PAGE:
Hampton Court Conference

The Hampton Court Conference was a meeting in January 1604, convened at Hampton Court Palace, for discussion between King James I of England and representatives of the Church of England, including leading English Puritans.

John Whitgift

John Whitgift (c. 1530 – 29 February 1604) was the Archbishop of Canterbury from 1583 to his death. Noted for his hospitality, he was somewhat ostentatious in his habits, sometimes visiting Canterbury and other towns attended by a retinue of 800 horses. Whitgift's theological views were often controversial.

Kepler's Supernova

SN 1604, also known as Kepler's Supernova, Kepler's Nova or Kepler's Star, was a supernova of Type Ia that occurred in the Milky Way, in the constellation Ophiuchus. Appearing in 1604, it is the most recent supernova in our own galaxy to have been unquestionably observed by the naked eye, occurring no farther than 6 kiloparsecs or about 20,000 light-years from Earth.

Lakhtar State

During the British Raj period, Lakhtar State, in the present-day Indian state of Gujarat, was a non-salute princely state and was governed by members of a Jhala dynasty.Lakhtar state was founded in 1604. The rulers ruled with the title of Thakur Sahib.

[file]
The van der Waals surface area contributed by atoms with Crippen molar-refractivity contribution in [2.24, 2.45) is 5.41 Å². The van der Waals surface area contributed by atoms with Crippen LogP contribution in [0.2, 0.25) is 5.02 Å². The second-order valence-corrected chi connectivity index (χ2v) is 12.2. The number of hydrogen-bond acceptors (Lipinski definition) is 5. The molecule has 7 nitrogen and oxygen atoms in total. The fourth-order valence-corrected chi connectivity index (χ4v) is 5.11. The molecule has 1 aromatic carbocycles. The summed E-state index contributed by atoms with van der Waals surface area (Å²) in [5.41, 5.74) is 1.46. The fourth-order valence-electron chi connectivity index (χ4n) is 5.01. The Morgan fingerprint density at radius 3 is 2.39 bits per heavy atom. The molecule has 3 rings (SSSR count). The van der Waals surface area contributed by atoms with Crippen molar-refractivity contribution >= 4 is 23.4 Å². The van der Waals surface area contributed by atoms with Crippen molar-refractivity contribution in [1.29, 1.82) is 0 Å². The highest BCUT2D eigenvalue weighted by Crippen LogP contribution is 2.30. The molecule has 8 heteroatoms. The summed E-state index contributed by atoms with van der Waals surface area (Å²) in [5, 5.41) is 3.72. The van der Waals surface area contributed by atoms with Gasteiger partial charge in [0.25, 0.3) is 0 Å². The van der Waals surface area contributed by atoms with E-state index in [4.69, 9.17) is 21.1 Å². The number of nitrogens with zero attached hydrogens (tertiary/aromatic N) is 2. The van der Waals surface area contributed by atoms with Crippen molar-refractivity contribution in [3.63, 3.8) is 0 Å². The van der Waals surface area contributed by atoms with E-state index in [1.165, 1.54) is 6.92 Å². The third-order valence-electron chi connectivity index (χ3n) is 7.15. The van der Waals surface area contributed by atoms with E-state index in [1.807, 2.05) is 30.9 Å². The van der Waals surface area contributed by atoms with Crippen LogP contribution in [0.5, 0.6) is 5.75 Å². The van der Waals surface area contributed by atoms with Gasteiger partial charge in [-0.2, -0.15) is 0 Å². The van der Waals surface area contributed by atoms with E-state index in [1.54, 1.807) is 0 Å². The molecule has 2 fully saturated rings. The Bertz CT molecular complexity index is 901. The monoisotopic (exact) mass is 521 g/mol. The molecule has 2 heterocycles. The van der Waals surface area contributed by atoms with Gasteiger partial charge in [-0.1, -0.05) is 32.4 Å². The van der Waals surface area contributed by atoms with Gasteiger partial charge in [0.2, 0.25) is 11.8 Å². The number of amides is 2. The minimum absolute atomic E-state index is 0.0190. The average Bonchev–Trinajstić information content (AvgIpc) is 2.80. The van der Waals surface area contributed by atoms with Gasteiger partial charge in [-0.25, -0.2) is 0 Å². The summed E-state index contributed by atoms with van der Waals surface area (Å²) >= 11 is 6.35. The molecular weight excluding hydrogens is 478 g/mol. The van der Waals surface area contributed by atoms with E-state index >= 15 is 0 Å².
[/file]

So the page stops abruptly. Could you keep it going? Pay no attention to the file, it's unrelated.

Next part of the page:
Mutiny of Hoogstraten

The Mutiny of Hoogstraten (1 September 1602 – 18 May 1604) was the longest mutiny by soldiers of the Army of Flanders during the Eighty Years' War. Frederick Van den Berg's attempt to end the mutiny by force, with a siege to recapture the town, ended in defeat at the hands of an Anglo-Dutch army under of Maurice of Nassau. After a period of nearly three years the mutineers were able either to join Maurice's army or rejoin the Spanish army after a pardon had been ratified.

Order of the Most Holy Annunciation

The Order of the Most Holy Annunciation (Latin: Ordo SS. Annuntiationis), also known as the Turchine or Blue Nuns, is a Roman Catholic religious order of contemplative nuns formed in honour of the mystery of the Incarnation of Christ at Genoa, in Italy, by the Blessed Maria Vittoria De Fornari Strata.

Pope Clement VIII approved the religious order on 5 August 1604, placing it under the Rule of Saint Augustine.

At present, the order has monasteries in Brazil, France, Italy, the Philippines, Portugal, Romania, and Spain.

Romanization of Japanese

The romanization of Japanese is the use of Latin script to write the Japanese language. This method of writing is sometimes referred to in Japanese as rōmaji (ローマ字, literally, "Roman letters") ([ɾoːmaꜜʑi] (listen). There are several different romanization systems. The three main ones are Hepburn romanization, Kunrei-shiki romanization (ISO 3602), and Nihon-shiki romanization (ISO 3602 Strict). Variants of the Hepburn system are the most widely used.